European elections; to Farage or not to Farage?

For the first time in my memory there is a buzz about the European elections. This is solely down to the equally revered and reviled Nigel Farage.

Not since the early days of Anthony Blair has Britain been so captivated by a politician though that is where the comparison ends as Mr Blair was the high priest of bland middle of the road politicians who blight our lives today.

I first became truly aware of Farage during the winter flood. While Cameron, Milliband and Clegg tottered around like M and S mannequins for Blue Harbour, Farage rolled up in a large tweed shooting jacket, fedora, and stellar mustard cords. He decided that ridiculous fishing waders provided the best protection against the waters.

He waded on.

I like the man and some of his policies. But the unsaid uber-right policies and glut of moronic followers truly worries me. Will this legitimize the vile violence of the EDL?

I am not a political groupie but devour my daily newspaper. So I am in the loop. Farage the man, it appears, has all bases covered – as easy in a dusty pub as the city, able to seduce the affluent home counties and the more hard up north.

One can only be impressed with his continual attacks on the Eurocrats. Witness his impressive feckless rants in Brussels and enjoy the fact that there is politician, in this moment, speaking from his heart; a politician not content to count his coffers or build duck houses but who throws down his amour-propre and fights for his beliefs.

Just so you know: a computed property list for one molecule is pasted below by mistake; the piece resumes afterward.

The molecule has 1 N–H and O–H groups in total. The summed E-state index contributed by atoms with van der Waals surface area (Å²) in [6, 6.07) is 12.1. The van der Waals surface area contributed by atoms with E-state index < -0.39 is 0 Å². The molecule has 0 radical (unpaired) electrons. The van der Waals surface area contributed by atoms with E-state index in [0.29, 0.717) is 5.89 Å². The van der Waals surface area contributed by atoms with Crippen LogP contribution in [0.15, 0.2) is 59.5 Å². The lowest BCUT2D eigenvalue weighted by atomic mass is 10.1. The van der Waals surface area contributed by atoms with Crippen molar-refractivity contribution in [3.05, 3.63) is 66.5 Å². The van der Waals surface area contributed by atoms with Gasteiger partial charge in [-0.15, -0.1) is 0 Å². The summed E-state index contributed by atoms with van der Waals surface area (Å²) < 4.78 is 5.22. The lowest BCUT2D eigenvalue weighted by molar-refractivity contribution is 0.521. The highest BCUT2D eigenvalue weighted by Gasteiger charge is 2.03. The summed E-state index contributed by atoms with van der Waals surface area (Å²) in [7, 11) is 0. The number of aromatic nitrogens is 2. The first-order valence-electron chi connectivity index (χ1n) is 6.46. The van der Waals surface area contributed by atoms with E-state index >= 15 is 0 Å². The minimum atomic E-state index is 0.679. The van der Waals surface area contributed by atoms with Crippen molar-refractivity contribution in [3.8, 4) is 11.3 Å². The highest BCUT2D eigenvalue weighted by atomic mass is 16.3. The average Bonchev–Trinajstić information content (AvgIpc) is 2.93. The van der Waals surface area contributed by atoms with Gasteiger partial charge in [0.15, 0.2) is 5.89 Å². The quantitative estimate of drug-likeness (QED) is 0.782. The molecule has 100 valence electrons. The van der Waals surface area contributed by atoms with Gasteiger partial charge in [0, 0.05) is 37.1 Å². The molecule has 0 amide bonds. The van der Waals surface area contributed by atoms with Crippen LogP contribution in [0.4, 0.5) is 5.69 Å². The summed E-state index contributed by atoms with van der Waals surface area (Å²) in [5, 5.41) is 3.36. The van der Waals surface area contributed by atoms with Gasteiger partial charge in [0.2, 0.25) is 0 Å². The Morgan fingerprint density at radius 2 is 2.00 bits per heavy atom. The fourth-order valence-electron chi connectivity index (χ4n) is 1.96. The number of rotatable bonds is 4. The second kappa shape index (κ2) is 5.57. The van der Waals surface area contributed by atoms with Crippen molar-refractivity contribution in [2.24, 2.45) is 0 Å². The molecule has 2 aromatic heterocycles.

The major problem for me is not the man himself – a pied piper dressed up as an old naughty schoolboy – but his followers. A party with extreme views and a belligerent outlook will always attract the vitriolic bigots, loons, and radical folk. It also speaks to the quite nasty inner soul of the populous.

If history has taught us anything, it is that a party based on nationalist fervour under one man’s rule is catastrophic.

The tax-paying immigrants ensure that modern Britain functions – I am yet to be convinced that many Brits would arise from their Blair benefited sofas and do the hard manual labour coveted by our international chums. And if we cast our memories to WWII, was it not the Polish air force who helped us polish off the Luftwaffe or the blood curdling spirit of the Gurkhas who fought alongside us in so many wars.

I suspect Farage’s rapid rise in the polls owes a lot to the constant hectoring from the press. Of course the papers are blue, orange or red, but their hostility brings attention on UKIP. They make him look like the anti-establishment outsider and underdog the British love to support.

There are enough opportunities to support an outsider in the sporting arena. Let’s not create an unnecessary one in the political world.

Whatever the outcome in two weeks, and things do look positive for UKIP, we must at least have the referendum promised by Cameron. We must start to look at why we are falling for this charismatic man with his chimerical plans. The ease of which this underdog has risen is not a surprise, in this ever so slightly disenchanted Britain, and I’m sure there will be a UKIP win. However Mr.Farage would be well served to remember a line from the bard during this hunt for glory “Uneasy lies the head that wears the crown”.


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